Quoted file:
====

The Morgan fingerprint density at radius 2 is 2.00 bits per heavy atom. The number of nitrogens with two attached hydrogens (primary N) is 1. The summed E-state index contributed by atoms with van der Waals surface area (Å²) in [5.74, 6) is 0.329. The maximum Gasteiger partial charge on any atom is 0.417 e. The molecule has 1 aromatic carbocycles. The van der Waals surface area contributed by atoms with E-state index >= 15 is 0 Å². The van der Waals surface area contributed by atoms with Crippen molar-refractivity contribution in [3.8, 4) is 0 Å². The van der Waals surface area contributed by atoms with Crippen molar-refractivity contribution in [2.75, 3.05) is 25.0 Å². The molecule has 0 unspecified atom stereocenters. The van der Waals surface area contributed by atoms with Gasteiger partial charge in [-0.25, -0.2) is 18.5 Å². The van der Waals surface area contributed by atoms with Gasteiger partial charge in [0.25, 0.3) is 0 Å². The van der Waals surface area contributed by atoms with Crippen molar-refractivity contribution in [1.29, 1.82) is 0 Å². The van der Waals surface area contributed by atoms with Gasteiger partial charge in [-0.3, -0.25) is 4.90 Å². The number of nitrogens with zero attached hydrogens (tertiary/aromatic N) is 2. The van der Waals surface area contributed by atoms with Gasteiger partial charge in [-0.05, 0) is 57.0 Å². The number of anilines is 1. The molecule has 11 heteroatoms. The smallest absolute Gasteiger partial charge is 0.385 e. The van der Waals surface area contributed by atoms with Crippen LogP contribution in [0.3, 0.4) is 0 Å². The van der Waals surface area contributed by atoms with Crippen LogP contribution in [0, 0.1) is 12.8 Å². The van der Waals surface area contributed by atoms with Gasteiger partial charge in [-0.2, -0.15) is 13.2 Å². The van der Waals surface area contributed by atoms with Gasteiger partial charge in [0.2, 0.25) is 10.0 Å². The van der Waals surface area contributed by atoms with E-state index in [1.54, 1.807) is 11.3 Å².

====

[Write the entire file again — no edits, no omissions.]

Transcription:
The Morgan fingerprint density at radius 2 is 2.00 bits per heavy atom. The number of nitrogens with two attached hydrogens (primary N) is 1. The summed E-state index contributed by atoms with van der Waals surface area (Å²) in [5.74, 6) is 0.329. The maximum Gasteiger partial charge on any atom is 0.417 e. The molecule has 1 aromatic carbocycles. The van der Waals surface area contributed by atoms with E-state index >= 15 is 0 Å². The van der Waals surface area contributed by atoms with Crippen molar-refractivity contribution in [3.8, 4) is 0 Å². The van der Waals surface area contributed by atoms with Crippen molar-refractivity contribution in [2.75, 3.05) is 25.0 Å². The molecule has 0 unspecified atom stereocenters. The van der Waals surface area contributed by atoms with Gasteiger partial charge in [-0.25, -0.2) is 18.5 Å². The van der Waals surface area contributed by atoms with Gasteiger partial charge in [0.25, 0.3) is 0 Å². The van der Waals surface area contributed by atoms with Crippen molar-refractivity contribution in [1.29, 1.82) is 0 Å². The van der Waals surface area contributed by atoms with Gasteiger partial charge in [-0.3, -0.25) is 4.90 Å². The number of nitrogens with zero attached hydrogens (tertiary/aromatic N) is 2. The van der Waals surface area contributed by atoms with Gasteiger partial charge in [-0.05, 0) is 57.0 Å². The number of anilines is 1. The molecule has 11 heteroatoms. The smallest absolute Gasteiger partial charge is 0.385 e. The van der Waals surface area contributed by atoms with Crippen LogP contribution in [0.3, 0.4) is 0 Å². The van der Waals surface area contributed by atoms with Crippen LogP contribution in [0, 0.1) is 12.8 Å². The van der Waals surface area contributed by atoms with Gasteiger partial charge in [-0.2, -0.15) is 13.2 Å². The van der Waals surface area contributed by atoms with Gasteiger partial charge in [0.2, 0.25) is 10.0 Å². The van der Waals surface area contributed by atoms with E-state index in [1.54, 1.807) is 11.3 Å².